Congress appears to support proposal to allow more leave carry-over
July 30, 2003
ARLINGTON, Va. — Though they differ on much in the 2004 defense spending bill, both houses of Congress agree that servicemembers fighting America’s war on terrorism should be able to carry 120 days of leave to the next fiscal year.
For almost two years, troops engaged in the war on terrorism have been able to seek waivers to carry up to 90 days of annual accrued leave, a month more than the 60-day peacetime limit.
Sailors and Marines, routinely deployed for at least six months at a time, have been able to ask for those waivers to the use-or-lose leave policy since 1995.
But the war on terrorism has committed more and more troops to regions far from home, and now the Army is calling for yearlong deployments to missions in Iraq, prompting some lawmakers to seek ways to better compensate those deployed troops, said aides for both the House and Senate armed service committees.
The measure is tucked into the 2004 defense budget proposal, now in conference as the House and Senate work out differences. The bill won’t be worked again until House members return from their summer recess on Sept. 2.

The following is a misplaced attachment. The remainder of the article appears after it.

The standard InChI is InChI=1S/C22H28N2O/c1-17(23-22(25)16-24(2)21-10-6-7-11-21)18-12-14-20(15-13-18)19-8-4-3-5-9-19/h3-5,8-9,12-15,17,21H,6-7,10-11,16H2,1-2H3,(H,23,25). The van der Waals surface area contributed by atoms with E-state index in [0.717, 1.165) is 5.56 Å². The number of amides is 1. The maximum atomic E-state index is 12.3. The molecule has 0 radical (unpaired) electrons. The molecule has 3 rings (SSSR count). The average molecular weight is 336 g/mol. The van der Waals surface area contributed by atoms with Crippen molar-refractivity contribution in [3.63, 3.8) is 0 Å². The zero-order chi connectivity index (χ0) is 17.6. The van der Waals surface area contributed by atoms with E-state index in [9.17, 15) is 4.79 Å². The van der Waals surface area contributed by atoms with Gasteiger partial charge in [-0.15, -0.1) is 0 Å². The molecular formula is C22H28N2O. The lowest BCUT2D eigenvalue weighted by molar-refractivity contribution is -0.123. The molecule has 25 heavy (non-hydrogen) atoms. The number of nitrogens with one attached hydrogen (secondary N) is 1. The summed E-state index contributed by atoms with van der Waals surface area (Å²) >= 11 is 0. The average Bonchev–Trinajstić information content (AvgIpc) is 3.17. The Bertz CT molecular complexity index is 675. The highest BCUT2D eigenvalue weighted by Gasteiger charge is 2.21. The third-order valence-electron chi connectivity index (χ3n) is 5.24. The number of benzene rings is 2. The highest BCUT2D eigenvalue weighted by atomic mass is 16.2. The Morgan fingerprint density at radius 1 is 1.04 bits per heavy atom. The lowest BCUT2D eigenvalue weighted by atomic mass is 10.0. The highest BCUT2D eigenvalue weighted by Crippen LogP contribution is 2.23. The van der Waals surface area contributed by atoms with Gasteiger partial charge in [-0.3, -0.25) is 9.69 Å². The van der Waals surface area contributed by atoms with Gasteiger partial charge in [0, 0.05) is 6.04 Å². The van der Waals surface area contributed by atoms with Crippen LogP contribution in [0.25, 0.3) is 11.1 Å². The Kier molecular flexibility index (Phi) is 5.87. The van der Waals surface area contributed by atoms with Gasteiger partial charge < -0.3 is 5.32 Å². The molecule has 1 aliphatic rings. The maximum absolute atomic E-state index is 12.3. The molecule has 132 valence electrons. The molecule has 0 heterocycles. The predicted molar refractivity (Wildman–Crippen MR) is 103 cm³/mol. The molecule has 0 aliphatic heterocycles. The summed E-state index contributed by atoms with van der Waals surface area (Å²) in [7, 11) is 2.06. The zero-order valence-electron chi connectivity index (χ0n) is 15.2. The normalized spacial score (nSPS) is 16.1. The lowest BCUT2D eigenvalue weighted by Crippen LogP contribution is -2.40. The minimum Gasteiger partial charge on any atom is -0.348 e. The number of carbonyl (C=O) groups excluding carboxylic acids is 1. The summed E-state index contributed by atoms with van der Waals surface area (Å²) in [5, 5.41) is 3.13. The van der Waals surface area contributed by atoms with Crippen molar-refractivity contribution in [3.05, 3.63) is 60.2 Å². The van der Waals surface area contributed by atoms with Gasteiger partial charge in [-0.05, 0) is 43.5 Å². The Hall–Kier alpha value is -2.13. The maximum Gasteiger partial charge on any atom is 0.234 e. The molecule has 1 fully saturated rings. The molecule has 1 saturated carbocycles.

As it stands, those who qualify to carry over as many as 90 days are those who meet the following criteria:
¶ Uniformed personnel who have served for 120 days or more in imminent-danger or hostile-fire areas.
¶ Members, though not those in hostile-fire or imminent-danger areas, who are assigned to a designated deployable ship, mobile unit or similar duty.
¶ Members in duty assignments in support of contingency operations, as defined by the secretary of defense.
¶ Guard and Reserve members who performed full-time training or other full-time duty for more than 29 days.
Defense Secretary Donald Rumsfeld in October 2002 authorized troops involved in operations Enduring Freedom and Noble Eagle to carry 90 days.
In a June 25 memo, Charles Abell, principal undersecretary of defense for personnel and readiness, authorized the services to let troops supporting Operation Iraqi Freedom do the same.
“That wouldn’t be a bad thing at all,” said Staff Sgt. Matt Miller, a spokesman for the Air Force’s personnel center. “They’ve earned it, they should be able to take it. But that’s just my personal opinion. I don’t make those decisions and we’ve gotten no direction.”
Marine expeditionary units that travel with the Navy on routine six-month deployments typically get roughly a month’s “down time” upon returning home, said Capt. Jeff Landis, adding the Corps has experience in giving Marines a large lump of time away from the job.
Uniformed personnel accumulate 2.5 days of annual leave for every month of active service.
The transfer isn’t always automatic, service officials warned, encouraging troops to take the initiative and apply for the special leave accrual through their chain of command and personnel centers to find out if they qualify and, if so, how much leave they can take at one time.